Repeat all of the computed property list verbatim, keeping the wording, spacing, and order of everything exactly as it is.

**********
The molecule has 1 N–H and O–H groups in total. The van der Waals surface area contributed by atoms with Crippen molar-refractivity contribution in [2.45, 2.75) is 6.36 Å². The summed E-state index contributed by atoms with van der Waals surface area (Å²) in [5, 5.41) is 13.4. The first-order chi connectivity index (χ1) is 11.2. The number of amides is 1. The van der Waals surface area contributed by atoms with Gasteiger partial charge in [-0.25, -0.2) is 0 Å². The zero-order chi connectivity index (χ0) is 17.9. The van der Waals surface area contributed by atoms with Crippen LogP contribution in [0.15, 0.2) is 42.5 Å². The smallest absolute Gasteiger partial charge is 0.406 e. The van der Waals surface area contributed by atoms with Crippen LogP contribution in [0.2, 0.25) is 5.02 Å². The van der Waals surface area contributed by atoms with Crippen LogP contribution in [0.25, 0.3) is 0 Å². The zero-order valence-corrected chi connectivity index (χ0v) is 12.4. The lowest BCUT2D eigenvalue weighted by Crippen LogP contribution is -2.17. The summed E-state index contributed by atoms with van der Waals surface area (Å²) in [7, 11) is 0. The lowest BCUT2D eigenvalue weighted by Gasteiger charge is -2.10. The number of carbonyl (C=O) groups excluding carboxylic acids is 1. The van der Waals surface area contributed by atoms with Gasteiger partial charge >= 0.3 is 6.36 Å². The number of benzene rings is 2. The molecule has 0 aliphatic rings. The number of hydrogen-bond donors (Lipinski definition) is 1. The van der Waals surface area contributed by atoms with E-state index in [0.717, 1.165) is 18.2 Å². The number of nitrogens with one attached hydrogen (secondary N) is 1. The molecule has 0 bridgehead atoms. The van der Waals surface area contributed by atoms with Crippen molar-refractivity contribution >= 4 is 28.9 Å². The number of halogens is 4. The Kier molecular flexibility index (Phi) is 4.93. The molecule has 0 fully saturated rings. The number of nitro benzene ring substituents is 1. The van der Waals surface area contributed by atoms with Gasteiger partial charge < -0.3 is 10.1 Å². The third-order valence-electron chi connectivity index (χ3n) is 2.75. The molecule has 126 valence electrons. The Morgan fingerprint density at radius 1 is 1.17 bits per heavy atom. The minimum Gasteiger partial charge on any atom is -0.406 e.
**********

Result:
The molecule has 1 N–H and O–H groups in total. The van der Waals surface area contributed by atoms with Crippen molar-refractivity contribution in [2.45, 2.75) is 6.36 Å². The summed E-state index contributed by atoms with van der Waals surface area (Å²) in [5, 5.41) is 13.4. The first-order chi connectivity index (χ1) is 11.2. The number of amides is 1. The van der Waals surface area contributed by atoms with Gasteiger partial charge in [-0.25, -0.2) is 0 Å². The zero-order chi connectivity index (χ0) is 17.9. The van der Waals surface area contributed by atoms with Crippen LogP contribution in [0.15, 0.2) is 42.5 Å². The smallest absolute Gasteiger partial charge is 0.406 e. The van der Waals surface area contributed by atoms with Crippen LogP contribution in [0.2, 0.25) is 5.02 Å². The van der Waals surface area contributed by atoms with Crippen LogP contribution in [0.25, 0.3) is 0 Å². The zero-order valence-corrected chi connectivity index (χ0v) is 12.4. The lowest BCUT2D eigenvalue weighted by Crippen LogP contribution is -2.17. The summed E-state index contributed by atoms with van der Waals surface area (Å²) in [7, 11) is 0. The lowest BCUT2D eigenvalue weighted by Gasteiger charge is -2.10. The number of carbonyl (C=O) groups excluding carboxylic acids is 1. The van der Waals surface area contributed by atoms with Gasteiger partial charge >= 0.3 is 6.36 Å². The number of benzene rings is 2. The molecule has 0 aliphatic rings. The number of hydrogen-bond donors (Lipinski definition) is 1. The van der Waals surface area contributed by atoms with E-state index in [0.717, 1.165) is 18.2 Å². The number of nitrogens with one attached hydrogen (secondary N) is 1. The molecule has 0 bridgehead atoms. The van der Waals surface area contributed by atoms with Crippen molar-refractivity contribution >= 4 is 28.9 Å². The number of halogens is 4. The Kier molecular flexibility index (Phi) is 4.93. The molecule has 0 fully saturated rings. The number of nitro benzene ring substituents is 1. The van der Waals surface area contributed by atoms with Gasteiger partial charge < -0.3 is 10.1 Å². The third-order valence-electron chi connectivity index (χ3n) is 2.75. The molecule has 126 valence electrons. The Morgan fingerprint density at radius 1 is 1.17 bits per heavy atom. The minimum Gasteiger partial charge on any atom is -0.406 e.